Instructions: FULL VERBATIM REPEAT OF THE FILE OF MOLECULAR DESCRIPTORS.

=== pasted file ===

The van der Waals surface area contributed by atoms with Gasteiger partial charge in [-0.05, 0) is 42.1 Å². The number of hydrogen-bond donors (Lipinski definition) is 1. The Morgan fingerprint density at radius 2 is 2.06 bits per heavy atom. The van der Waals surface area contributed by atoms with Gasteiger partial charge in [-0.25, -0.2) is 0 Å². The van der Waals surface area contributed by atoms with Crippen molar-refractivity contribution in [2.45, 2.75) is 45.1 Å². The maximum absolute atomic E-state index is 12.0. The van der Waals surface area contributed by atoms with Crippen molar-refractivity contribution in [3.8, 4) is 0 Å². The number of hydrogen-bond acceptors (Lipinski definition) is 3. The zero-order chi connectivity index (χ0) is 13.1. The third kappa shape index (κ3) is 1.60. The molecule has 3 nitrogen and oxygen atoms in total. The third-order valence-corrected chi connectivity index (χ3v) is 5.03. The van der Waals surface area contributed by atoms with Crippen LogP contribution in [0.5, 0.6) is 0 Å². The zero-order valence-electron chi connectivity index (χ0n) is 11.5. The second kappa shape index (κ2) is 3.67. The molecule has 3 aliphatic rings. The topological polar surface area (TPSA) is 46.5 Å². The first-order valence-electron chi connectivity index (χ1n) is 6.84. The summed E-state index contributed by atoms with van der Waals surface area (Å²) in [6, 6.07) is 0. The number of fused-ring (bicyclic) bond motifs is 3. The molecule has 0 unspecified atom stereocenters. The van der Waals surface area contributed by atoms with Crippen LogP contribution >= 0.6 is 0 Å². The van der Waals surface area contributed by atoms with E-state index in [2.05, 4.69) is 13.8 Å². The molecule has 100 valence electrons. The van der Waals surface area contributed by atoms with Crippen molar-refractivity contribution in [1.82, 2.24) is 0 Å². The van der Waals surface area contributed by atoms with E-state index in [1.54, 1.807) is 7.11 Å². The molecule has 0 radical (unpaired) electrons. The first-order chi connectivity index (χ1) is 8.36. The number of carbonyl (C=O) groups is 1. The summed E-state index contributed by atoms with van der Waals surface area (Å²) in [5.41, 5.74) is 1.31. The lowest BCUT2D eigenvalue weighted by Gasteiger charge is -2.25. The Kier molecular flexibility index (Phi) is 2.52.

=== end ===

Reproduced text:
The van der Waals surface area contributed by atoms with Gasteiger partial charge in [-0.05, 0) is 42.1 Å². The number of hydrogen-bond donors (Lipinski definition) is 1. The Morgan fingerprint density at radius 2 is 2.06 bits per heavy atom. The van der Waals surface area contributed by atoms with Gasteiger partial charge in [-0.25, -0.2) is 0 Å². The van der Waals surface area contributed by atoms with Crippen molar-refractivity contribution in [2.45, 2.75) is 45.1 Å². The maximum absolute atomic E-state index is 12.0. The van der Waals surface area contributed by atoms with Crippen molar-refractivity contribution in [3.8, 4) is 0 Å². The number of hydrogen-bond acceptors (Lipinski definition) is 3. The zero-order chi connectivity index (χ0) is 13.1. The third kappa shape index (κ3) is 1.60. The molecule has 3 nitrogen and oxygen atoms in total. The third-order valence-corrected chi connectivity index (χ3v) is 5.03. The van der Waals surface area contributed by atoms with Crippen LogP contribution in [0.5, 0.6) is 0 Å². The zero-order valence-electron chi connectivity index (χ0n) is 11.5. The second kappa shape index (κ2) is 3.67. The molecule has 3 aliphatic rings. The topological polar surface area (TPSA) is 46.5 Å². The first-order valence-electron chi connectivity index (χ1n) is 6.84. The summed E-state index contributed by atoms with van der Waals surface area (Å²) in [6, 6.07) is 0. The number of fused-ring (bicyclic) bond motifs is 3. The molecule has 0 unspecified atom stereocenters. The van der Waals surface area contributed by atoms with Crippen LogP contribution >= 0.6 is 0 Å². The van der Waals surface area contributed by atoms with E-state index in [2.05, 4.69) is 13.8 Å². The molecule has 100 valence electrons. The van der Waals surface area contributed by atoms with Crippen molar-refractivity contribution in [1.82, 2.24) is 0 Å². The van der Waals surface area contributed by atoms with E-state index in [1.54, 1.807) is 7.11 Å². The molecule has 0 radical (unpaired) electrons. The first-order chi connectivity index (χ1) is 8.36. The number of carbonyl (C=O) groups is 1. The summed E-state index contributed by atoms with van der Waals surface area (Å²) in [5.41, 5.74) is 1.31. The lowest BCUT2D eigenvalue weighted by Gasteiger charge is -2.25. The Kier molecular flexibility index (Phi) is 2.52.